But see, men, there's something about sea men that...you know...the devil is in the details, (especially at the very bottom of the picture above!).

You still don't get it? Let me build...sorry! Allow me to bring a closer view to you.

Now this is really a load of editorial embarrassment, (please excuse any implied crassness).

Thursday, 16 March 2017


There is sense. There is lack of sense. And then there's sheer nonsense, which some Kenyan media outlets have off late taken a keen interest in excelling at. The Editorial deficiency and inability to convey meaningful information to the audience should perhaps be declared a national disaster in newsrooms.

The on air blunders have ceased to be mere visual irritants.

One is at first amused, then bemused, before being left feeling intellectually abused.

In the news story tag above, this is what viewer is being asked to mentally process:
'Thugs shot dead woman after kidnapping her in Uthiru'
Television is full of make believe content but this is stretching it to the realm of lunacy!

Let's break down the appalling caption to try and establish the scale of idiocy being depicted.

- A 'dead' woman was shot by thugs.

- The thugs first kidnapped the 'dead woman' before shooting her.

This TV news channel should also be charged with first degree murder of the English language!

Thursday, 9 March 2017


The pace at which news is produced is now remarkably faster, because the work of journalists is greatly supplemented by ordinary citizens, and the digital space also demands frequent updates of posted stories. This means traditional media outlets ought to figure a way of taking significant stories forward, to remain relevant. Newspapers peddling stale news are a fresh disappointment.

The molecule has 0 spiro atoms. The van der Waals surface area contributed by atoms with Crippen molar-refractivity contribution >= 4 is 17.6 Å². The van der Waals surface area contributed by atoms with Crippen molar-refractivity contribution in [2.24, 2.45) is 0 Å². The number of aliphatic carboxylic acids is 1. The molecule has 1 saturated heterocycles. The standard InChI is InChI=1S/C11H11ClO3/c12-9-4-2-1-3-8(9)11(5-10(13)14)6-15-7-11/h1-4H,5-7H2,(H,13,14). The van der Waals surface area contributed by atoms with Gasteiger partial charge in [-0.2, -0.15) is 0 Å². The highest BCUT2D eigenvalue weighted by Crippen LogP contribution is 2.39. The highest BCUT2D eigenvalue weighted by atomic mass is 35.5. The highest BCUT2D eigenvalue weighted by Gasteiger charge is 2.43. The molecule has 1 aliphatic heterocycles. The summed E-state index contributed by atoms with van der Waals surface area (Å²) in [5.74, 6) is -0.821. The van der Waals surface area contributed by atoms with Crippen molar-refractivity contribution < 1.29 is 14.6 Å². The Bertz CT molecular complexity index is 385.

So, a prominent Kenyan politician is taken ill and predictably all the major papers have this story on their front page.

The different editorial teams, it appears, had the same motivation of milking dry this unfortunate development, to whet the readers' appetite and possibly shore up sales.

Back to the content though, and one story conjures up a number of scenarios, according to the assigned headlines.

The opposition politician either is:

- still admitted in hospital due to food poisoning

- still unwell at the time of publication of the story

- out of danger after being treated for food poisoning

The date of publication of this story is Thursday 9th March 2017, the same day that the key subject was reassuring the country about his health!

Hear ye...Hear ye...!

- The former prime minister fell in on Tuesday 7th March 2017.

-  He was discharged from hospital on Wednesday 8th March 2017.

Is this an admittance of failure to get this story when it was still hot?

And if the information was released late, and privacy issues were at play, should the story still have dominated the headlines, so belatedly?

With almost all major media outlets having an online first policy, when it comes to pushing stories to the audience, it's mighty odd for this story to be prominently retold in retrospect in the dailies.

But you've got to respect the resolve to cash in on a 'freshly squeezed' juicy stale story!